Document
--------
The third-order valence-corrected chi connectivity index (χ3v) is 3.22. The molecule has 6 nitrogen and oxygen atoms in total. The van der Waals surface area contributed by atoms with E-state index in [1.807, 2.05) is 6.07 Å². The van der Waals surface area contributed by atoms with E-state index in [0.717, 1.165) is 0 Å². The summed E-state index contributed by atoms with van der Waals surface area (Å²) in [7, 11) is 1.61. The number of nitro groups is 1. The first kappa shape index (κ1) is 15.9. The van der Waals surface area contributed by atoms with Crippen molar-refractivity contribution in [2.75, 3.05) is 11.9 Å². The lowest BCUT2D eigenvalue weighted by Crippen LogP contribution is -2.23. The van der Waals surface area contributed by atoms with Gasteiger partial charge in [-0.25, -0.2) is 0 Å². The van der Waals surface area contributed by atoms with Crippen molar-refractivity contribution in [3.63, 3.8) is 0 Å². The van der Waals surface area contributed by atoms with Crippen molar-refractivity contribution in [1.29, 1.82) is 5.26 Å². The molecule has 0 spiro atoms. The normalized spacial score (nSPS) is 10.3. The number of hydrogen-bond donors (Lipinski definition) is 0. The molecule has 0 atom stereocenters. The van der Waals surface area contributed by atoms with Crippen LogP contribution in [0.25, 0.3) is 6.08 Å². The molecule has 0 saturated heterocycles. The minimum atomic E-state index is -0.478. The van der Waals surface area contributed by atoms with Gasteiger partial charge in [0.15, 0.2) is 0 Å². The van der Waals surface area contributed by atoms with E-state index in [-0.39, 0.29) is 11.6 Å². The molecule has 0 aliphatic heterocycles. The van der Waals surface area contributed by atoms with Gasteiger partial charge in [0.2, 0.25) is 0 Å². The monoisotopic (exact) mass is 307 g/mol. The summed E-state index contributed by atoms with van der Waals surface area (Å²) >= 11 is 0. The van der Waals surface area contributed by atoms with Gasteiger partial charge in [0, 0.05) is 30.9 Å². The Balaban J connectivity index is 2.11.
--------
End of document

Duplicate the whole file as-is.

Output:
The third-order valence-corrected chi connectivity index (χ3v) is 3.22. The molecule has 6 nitrogen and oxygen atoms in total. The van der Waals surface area contributed by atoms with E-state index in [1.807, 2.05) is 6.07 Å². The van der Waals surface area contributed by atoms with E-state index in [0.717, 1.165) is 0 Å². The summed E-state index contributed by atoms with van der Waals surface area (Å²) in [7, 11) is 1.61. The number of nitro groups is 1. The first kappa shape index (κ1) is 15.9. The van der Waals surface area contributed by atoms with Crippen molar-refractivity contribution in [2.75, 3.05) is 11.9 Å². The lowest BCUT2D eigenvalue weighted by Crippen LogP contribution is -2.23. The van der Waals surface area contributed by atoms with Gasteiger partial charge in [-0.25, -0.2) is 0 Å². The van der Waals surface area contributed by atoms with Crippen molar-refractivity contribution in [3.63, 3.8) is 0 Å². The van der Waals surface area contributed by atoms with Crippen molar-refractivity contribution in [1.29, 1.82) is 5.26 Å². The molecule has 0 spiro atoms. The normalized spacial score (nSPS) is 10.3. The number of hydrogen-bond donors (Lipinski definition) is 0. The molecule has 0 atom stereocenters. The van der Waals surface area contributed by atoms with Crippen LogP contribution in [0.25, 0.3) is 6.08 Å². The molecule has 0 saturated heterocycles. The minimum atomic E-state index is -0.478. The van der Waals surface area contributed by atoms with Gasteiger partial charge in [0.15, 0.2) is 0 Å². The van der Waals surface area contributed by atoms with E-state index in [-0.39, 0.29) is 11.6 Å². The molecule has 0 aliphatic heterocycles. The van der Waals surface area contributed by atoms with Gasteiger partial charge in [0.2, 0.25) is 0 Å². The monoisotopic (exact) mass is 307 g/mol. The summed E-state index contributed by atoms with van der Waals surface area (Å²) >= 11 is 0. The van der Waals surface area contributed by atoms with Gasteiger partial charge in [0, 0.05) is 30.9 Å². The Balaban J connectivity index is 2.11.